The University of Oxford’s Bodleian Library, founded in 1602, is a legal deposit library which means that it is entitled to a copy of every book published in the United Kingdom — including what is considered obscene. At the height of the Victorian Era, the Obscene Publications Act was passed in 1857 which prohibits the distribution of obscene materials, defined as “[materials that] deprave and corrupt those whose minds are open to such influences.” Perhaps they were thinking of rebellious, inebriated, and horny college students. (But they clearly don’t understand college students — there is no greater encouragement for students to read particular literary works when they are classified as “obscene” and locked away. College students are amazingly resourceful — and they will find ways to get to the good stuff!) Nevertheless, any library that allowed individuals access to these books would incur serious legal consequences. Students who read these forbidden materials were warned that they would develop warts on their hands and go blind.
Accordingly the librarians at the Bodleian created the Phi collection (the Greek letter Phi was stamped on the spine of each book, although it is not clear why that particular letter was selected) for the obscene literary works they acquired. Up until 2010, students could not review, let alone check out, a book from the Phi collection unless they received prior permission from faculty and library staff (which means, in plain terms: rarely). There are currently about 3,000 titles in the Phi collection, ranging from scholarly or scientific studies of ancient cultures to novels that initially caused a scandal, that have never seen the light of day. By now you are wondering, “So, what did the library staff and the British bureaucrats consider absence?” Here are some of the titles that are included in the new exhibit at the Bodleian: Story of Phi: Restricted Books. The exhibit is curated by a Latin Professor Jennifer Ingleheart who commented, “The display invites visitors to consider the complexities behind what is currently in the Phi collection versus the hundreds of items that have been reclassified over the years, revealing how ideas about sexuality and suitable reading material have changed over time.” You be the judge if this are really obscene:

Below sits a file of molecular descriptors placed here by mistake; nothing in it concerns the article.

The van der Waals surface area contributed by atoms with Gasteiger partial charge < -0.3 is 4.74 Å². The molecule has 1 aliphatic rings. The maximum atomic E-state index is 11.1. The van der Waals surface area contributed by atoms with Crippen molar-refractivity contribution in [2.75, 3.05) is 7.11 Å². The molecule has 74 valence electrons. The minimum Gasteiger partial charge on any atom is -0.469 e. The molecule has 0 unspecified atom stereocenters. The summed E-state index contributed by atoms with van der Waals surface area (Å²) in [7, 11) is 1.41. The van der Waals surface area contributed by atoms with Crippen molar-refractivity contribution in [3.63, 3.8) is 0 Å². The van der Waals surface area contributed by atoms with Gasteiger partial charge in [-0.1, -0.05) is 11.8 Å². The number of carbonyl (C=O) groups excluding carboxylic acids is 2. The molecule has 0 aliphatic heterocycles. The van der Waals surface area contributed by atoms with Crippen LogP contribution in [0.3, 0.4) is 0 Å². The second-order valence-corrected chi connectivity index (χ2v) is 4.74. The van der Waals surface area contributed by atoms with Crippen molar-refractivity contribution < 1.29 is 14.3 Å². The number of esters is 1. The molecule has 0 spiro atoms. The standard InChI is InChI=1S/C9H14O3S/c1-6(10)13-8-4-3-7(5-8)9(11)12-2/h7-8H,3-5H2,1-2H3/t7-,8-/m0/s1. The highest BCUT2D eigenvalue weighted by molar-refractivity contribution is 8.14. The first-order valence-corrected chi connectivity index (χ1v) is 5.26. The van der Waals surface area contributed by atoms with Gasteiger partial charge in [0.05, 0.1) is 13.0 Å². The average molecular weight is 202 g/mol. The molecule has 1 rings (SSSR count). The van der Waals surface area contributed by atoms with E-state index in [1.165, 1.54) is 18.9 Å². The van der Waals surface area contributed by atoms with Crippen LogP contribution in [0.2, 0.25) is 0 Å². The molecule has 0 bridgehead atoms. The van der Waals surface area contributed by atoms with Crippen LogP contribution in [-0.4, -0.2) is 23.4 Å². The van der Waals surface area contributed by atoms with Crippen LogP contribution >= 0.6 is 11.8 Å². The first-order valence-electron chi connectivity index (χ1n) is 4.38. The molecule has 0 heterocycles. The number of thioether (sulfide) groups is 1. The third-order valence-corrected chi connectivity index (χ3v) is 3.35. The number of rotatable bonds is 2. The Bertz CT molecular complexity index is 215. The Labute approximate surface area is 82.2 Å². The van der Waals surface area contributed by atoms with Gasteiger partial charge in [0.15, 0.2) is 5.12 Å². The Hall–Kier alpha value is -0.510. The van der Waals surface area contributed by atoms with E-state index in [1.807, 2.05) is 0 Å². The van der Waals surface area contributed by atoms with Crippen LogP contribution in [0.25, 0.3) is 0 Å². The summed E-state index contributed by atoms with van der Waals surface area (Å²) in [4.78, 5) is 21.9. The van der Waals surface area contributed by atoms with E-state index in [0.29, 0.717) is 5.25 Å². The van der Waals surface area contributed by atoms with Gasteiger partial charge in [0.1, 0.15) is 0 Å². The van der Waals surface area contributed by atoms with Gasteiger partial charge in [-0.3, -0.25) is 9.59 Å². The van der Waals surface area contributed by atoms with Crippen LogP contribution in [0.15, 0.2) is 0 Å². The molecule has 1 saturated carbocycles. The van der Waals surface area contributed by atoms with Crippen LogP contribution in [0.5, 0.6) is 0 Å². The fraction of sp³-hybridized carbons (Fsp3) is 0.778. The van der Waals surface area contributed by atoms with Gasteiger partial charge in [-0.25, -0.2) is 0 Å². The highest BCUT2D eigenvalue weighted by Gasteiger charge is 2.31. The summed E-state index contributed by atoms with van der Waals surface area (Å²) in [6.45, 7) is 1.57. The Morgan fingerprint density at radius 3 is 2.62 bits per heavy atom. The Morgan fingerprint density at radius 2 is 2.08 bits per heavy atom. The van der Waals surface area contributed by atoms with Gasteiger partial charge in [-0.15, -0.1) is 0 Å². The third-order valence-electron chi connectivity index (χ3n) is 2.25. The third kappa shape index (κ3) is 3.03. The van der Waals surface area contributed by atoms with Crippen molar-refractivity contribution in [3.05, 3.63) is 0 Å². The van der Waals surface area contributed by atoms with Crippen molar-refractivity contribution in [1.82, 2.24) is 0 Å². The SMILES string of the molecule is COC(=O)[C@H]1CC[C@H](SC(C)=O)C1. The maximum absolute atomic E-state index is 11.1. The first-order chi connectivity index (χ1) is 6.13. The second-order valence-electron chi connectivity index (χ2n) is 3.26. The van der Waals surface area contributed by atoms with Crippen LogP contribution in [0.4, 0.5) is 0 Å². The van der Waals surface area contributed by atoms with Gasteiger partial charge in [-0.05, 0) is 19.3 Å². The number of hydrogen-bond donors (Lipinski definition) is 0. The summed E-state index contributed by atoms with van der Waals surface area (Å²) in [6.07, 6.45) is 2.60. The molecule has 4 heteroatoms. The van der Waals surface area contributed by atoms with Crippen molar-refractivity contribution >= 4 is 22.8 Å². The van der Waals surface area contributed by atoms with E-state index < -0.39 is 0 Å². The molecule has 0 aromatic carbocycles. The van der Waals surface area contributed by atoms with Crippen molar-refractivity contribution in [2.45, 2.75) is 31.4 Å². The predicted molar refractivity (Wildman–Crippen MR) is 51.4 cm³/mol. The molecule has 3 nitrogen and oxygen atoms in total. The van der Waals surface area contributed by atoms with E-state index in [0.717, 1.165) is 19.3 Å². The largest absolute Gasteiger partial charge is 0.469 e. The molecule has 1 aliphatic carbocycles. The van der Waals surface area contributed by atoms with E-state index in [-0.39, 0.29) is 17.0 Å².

The Joy of Sex: A Gourmet Guide to Lovemaking by Alex Comfort
Lady Chatterley’s Lover by D.H. Lawrence
The Love Books of Ovid
The Pop-Up Kama Sutra by Forster Fitzgerald Arbuthnot
Phallic Objects & Remains: Illustrations of the Rise and Development of the Phallic Idea by Hargrave Jennings
The Picture of Dorian Gray by Oscar Wilde
Satyra Sotadic, a 17th century work of European pornography, by Luisa Siegea de Velasco
Sex by Madonna
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For further reading: https://www.bodleian.ox.ac.uk/whatson/whats-on/upcoming-events/2018/november/story-of-phi